HHS Head to Testify on Troubled Website Rollout

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  • WASHINGTON (AP) — As the public face of President Barack Obama’s signature health care program, Kathleen Sebelius has become the target for attacks over its botched rollout. Republicans want her to resign and even some Democrats — while not mentioning Sebelius — say someone should be fired.

    The secretary of Health and Human Services has been lampooned on late-night comedy shows, from “The Daily Show” to “Saturday Night Live,” in which a stand-in Sebelius last week offered tips to people having trouble signing into the new health care website: restart your computer, send a postcard to Washington with the word “help” or buy an airline ticket to Canada.

    For months, Sebelius had projected steady confidence that the online health insurance markets would open Oct. 1 as scheduled in all 50 states and that a website that’s the key to public enrollments would be ready. How much she knew about the website’s problems, and when, are key questions she’ll face Wednesday at a hearing of the House Energy and Commerce Committee.

    So far she appears to have Obama’s backing. Officials sat Sebelius, one of his longest-serving Cabinet secretaries, in the front row of the audience at a Rose Garden health care event last week — a symbolic signal that she remains a central part of the president’s team. She also is helped by Obama’s general reluctance to fire people quickly, particularly in the face of political pressure. White House officials frequently say the president works on a different timetable than much of Washington and doesn’t see the benefit of symbolic firings.

    Firing her could be seen as an admission from the White House that the website woes are an indication of broader flaws in the health care law.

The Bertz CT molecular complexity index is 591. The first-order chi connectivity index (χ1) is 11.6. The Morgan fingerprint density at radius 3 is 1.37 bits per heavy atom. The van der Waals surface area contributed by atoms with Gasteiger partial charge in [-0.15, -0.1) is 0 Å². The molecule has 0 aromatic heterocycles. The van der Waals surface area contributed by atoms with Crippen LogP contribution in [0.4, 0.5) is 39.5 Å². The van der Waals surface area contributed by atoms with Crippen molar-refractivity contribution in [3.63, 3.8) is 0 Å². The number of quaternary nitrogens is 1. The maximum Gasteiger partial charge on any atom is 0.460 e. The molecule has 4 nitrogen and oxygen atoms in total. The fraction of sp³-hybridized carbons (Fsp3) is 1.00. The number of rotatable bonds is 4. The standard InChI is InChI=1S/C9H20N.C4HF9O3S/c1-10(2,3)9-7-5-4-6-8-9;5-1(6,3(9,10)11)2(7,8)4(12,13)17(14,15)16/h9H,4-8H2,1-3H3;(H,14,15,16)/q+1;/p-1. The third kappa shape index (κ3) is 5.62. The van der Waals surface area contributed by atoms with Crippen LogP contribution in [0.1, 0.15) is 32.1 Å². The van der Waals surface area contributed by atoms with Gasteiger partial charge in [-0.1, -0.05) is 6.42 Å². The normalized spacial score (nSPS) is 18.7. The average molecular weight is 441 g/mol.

Sebelius has acknowledged that the launch has been “rockier than we would have liked.” Obama agreed, saying last week that the site has been “too slow, people have been getting stuck during the application process. And I think it’s fair to say that nobody is more frustrated by that than I am.”

    The program’s website, HealthCare.gov, is still plagued by technical problems that make it difficult — if not near impossible — for people to sign up for health insurance.

    Host Jon Stewart put the problems in perspective for many when Sebelius was a guest on his “Daily Show” recently.

    Whipping out his laptop, he told her: “I’m gonna try and download every movie ever made and you’re gonna try and sign up for Obamacare and we’ll see which happens first.”

    Andy Slavitt, representing contractor Quality Software Services, Inc., told Congress last week that his company relayed concerns to the government prior to the disastrous launch. Exactly what those concerns were, and who heard them, remains unclear. The major website contractors said testing of the entire system didn’t occur until a couple weeks before going live, and they would have preferred to have done it months earlier.

    As HHS operations experts and contractors raced to get online enrollment ready, it’s unclear what level of detail Sebelius was privy to. As the deadline neared, her close staff was nervous but also increasingly optimistic that things would go well.

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